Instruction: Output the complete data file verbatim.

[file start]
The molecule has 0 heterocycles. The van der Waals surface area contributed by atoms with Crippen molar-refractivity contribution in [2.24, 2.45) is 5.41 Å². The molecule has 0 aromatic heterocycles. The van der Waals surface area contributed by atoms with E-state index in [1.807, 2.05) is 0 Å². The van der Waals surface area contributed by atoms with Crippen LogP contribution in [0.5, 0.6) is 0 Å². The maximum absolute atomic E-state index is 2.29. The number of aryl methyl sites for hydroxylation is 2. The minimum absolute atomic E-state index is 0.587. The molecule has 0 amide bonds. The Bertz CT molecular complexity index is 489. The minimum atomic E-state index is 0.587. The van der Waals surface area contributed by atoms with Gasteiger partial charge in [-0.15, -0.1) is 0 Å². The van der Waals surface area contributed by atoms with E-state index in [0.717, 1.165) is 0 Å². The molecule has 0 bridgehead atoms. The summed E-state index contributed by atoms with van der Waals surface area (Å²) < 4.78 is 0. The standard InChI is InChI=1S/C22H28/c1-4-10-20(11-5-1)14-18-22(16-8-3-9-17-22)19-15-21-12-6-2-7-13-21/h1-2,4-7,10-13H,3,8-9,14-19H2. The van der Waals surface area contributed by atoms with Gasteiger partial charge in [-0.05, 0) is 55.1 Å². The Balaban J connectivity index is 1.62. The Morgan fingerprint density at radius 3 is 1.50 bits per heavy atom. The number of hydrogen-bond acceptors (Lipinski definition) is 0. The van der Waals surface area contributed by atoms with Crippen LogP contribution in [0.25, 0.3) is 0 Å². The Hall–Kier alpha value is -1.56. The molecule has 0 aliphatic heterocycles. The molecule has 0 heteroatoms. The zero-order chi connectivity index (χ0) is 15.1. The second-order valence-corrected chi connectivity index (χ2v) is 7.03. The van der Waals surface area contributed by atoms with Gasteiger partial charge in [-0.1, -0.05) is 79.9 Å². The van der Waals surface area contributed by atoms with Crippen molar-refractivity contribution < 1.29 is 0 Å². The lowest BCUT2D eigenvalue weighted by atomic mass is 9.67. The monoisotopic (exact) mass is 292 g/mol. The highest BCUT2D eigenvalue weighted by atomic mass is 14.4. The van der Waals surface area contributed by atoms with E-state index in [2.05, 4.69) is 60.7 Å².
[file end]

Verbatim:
The molecule has 0 heterocycles. The van der Waals surface area contributed by atoms with Crippen molar-refractivity contribution in [2.24, 2.45) is 5.41 Å². The molecule has 0 aromatic heterocycles. The van der Waals surface area contributed by atoms with E-state index in [1.807, 2.05) is 0 Å². The van der Waals surface area contributed by atoms with Crippen LogP contribution in [0.5, 0.6) is 0 Å². The maximum absolute atomic E-state index is 2.29. The number of aryl methyl sites for hydroxylation is 2. The minimum absolute atomic E-state index is 0.587. The molecule has 0 amide bonds. The Bertz CT molecular complexity index is 489. The minimum atomic E-state index is 0.587. The van der Waals surface area contributed by atoms with Gasteiger partial charge in [-0.15, -0.1) is 0 Å². The van der Waals surface area contributed by atoms with E-state index in [0.717, 1.165) is 0 Å². The molecule has 0 bridgehead atoms. The summed E-state index contributed by atoms with van der Waals surface area (Å²) < 4.78 is 0. The standard InChI is InChI=1S/C22H28/c1-4-10-20(11-5-1)14-18-22(16-8-3-9-17-22)19-15-21-12-6-2-7-13-21/h1-2,4-7,10-13H,3,8-9,14-19H2. The van der Waals surface area contributed by atoms with Gasteiger partial charge in [-0.05, 0) is 55.1 Å². The Balaban J connectivity index is 1.62. The Morgan fingerprint density at radius 3 is 1.50 bits per heavy atom. The number of hydrogen-bond acceptors (Lipinski definition) is 0. The van der Waals surface area contributed by atoms with Crippen LogP contribution in [0.25, 0.3) is 0 Å². The Hall–Kier alpha value is -1.56. The molecule has 0 aliphatic heterocycles. The molecule has 0 heteroatoms. The zero-order chi connectivity index (χ0) is 15.1. The second-order valence-corrected chi connectivity index (χ2v) is 7.03. The van der Waals surface area contributed by atoms with Gasteiger partial charge in [-0.1, -0.05) is 79.9 Å². The van der Waals surface area contributed by atoms with Crippen molar-refractivity contribution < 1.29 is 0 Å². The lowest BCUT2D eigenvalue weighted by atomic mass is 9.67. The monoisotopic (exact) mass is 292 g/mol. The highest BCUT2D eigenvalue weighted by atomic mass is 14.4. The van der Waals surface area contributed by atoms with E-state index in [2.05, 4.69) is 60.7 Å².